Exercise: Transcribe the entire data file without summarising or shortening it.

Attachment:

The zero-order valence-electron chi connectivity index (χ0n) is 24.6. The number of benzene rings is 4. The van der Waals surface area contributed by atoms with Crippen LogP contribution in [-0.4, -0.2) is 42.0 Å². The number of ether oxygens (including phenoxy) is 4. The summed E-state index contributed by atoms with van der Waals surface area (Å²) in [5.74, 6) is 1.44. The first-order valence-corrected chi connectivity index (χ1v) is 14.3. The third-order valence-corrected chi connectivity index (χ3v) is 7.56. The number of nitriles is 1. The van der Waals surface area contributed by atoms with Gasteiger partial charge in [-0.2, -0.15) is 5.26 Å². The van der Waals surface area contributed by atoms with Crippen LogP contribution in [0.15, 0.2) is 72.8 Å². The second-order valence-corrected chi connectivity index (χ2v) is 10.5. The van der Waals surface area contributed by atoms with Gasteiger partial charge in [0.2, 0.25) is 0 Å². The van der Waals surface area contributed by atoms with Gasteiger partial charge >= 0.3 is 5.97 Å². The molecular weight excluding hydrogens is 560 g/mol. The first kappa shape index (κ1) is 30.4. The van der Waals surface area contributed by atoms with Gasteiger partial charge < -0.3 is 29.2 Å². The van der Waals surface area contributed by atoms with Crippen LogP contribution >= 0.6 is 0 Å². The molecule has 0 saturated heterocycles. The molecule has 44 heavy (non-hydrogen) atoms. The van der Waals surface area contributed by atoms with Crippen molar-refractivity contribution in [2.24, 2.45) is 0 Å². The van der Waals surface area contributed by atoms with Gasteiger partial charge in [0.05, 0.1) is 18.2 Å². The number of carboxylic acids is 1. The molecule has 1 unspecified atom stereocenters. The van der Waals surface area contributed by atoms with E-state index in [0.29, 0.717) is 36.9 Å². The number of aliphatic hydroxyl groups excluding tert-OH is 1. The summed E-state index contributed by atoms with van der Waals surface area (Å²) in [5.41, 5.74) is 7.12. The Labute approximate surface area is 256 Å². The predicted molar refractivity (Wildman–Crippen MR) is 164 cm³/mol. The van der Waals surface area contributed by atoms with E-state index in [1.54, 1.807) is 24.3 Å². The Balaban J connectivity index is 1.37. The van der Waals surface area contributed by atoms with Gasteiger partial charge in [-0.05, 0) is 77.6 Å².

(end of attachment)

The zero-order valence-electron chi connectivity index (χ0n) is 24.6. The number of benzene rings is 4. The van der Waals surface area contributed by atoms with Crippen LogP contribution in [-0.4, -0.2) is 42.0 Å². The number of ether oxygens (including phenoxy) is 4. The summed E-state index contributed by atoms with van der Waals surface area (Å²) in [5.74, 6) is 1.44. The first-order valence-corrected chi connectivity index (χ1v) is 14.3. The third-order valence-corrected chi connectivity index (χ3v) is 7.56. The number of nitriles is 1. The van der Waals surface area contributed by atoms with Gasteiger partial charge in [-0.2, -0.15) is 5.26 Å². The van der Waals surface area contributed by atoms with Crippen LogP contribution in [0.15, 0.2) is 72.8 Å². The second-order valence-corrected chi connectivity index (χ2v) is 10.5. The van der Waals surface area contributed by atoms with Gasteiger partial charge in [0.2, 0.25) is 0 Å². The van der Waals surface area contributed by atoms with Gasteiger partial charge >= 0.3 is 5.97 Å². The molecular weight excluding hydrogens is 560 g/mol. The first kappa shape index (κ1) is 30.4. The van der Waals surface area contributed by atoms with Gasteiger partial charge < -0.3 is 29.2 Å². The van der Waals surface area contributed by atoms with Crippen LogP contribution >= 0.6 is 0 Å². The molecule has 0 saturated heterocycles. The molecule has 44 heavy (non-hydrogen) atoms. The van der Waals surface area contributed by atoms with Crippen molar-refractivity contribution in [2.24, 2.45) is 0 Å². The van der Waals surface area contributed by atoms with Gasteiger partial charge in [0.05, 0.1) is 18.2 Å². The number of carboxylic acids is 1. The molecule has 1 unspecified atom stereocenters. The van der Waals surface area contributed by atoms with E-state index in [0.29, 0.717) is 36.9 Å². The number of aliphatic hydroxyl groups excluding tert-OH is 1. The summed E-state index contributed by atoms with van der Waals surface area (Å²) in [5.41, 5.74) is 7.12. The Labute approximate surface area is 256 Å². The predicted molar refractivity (Wildman–Crippen MR) is 164 cm³/mol. The van der Waals surface area contributed by atoms with E-state index in [1.54, 1.807) is 24.3 Å². The Balaban J connectivity index is 1.37. The van der Waals surface area contributed by atoms with Gasteiger partial charge in [-0.05, 0) is 77.6 Å².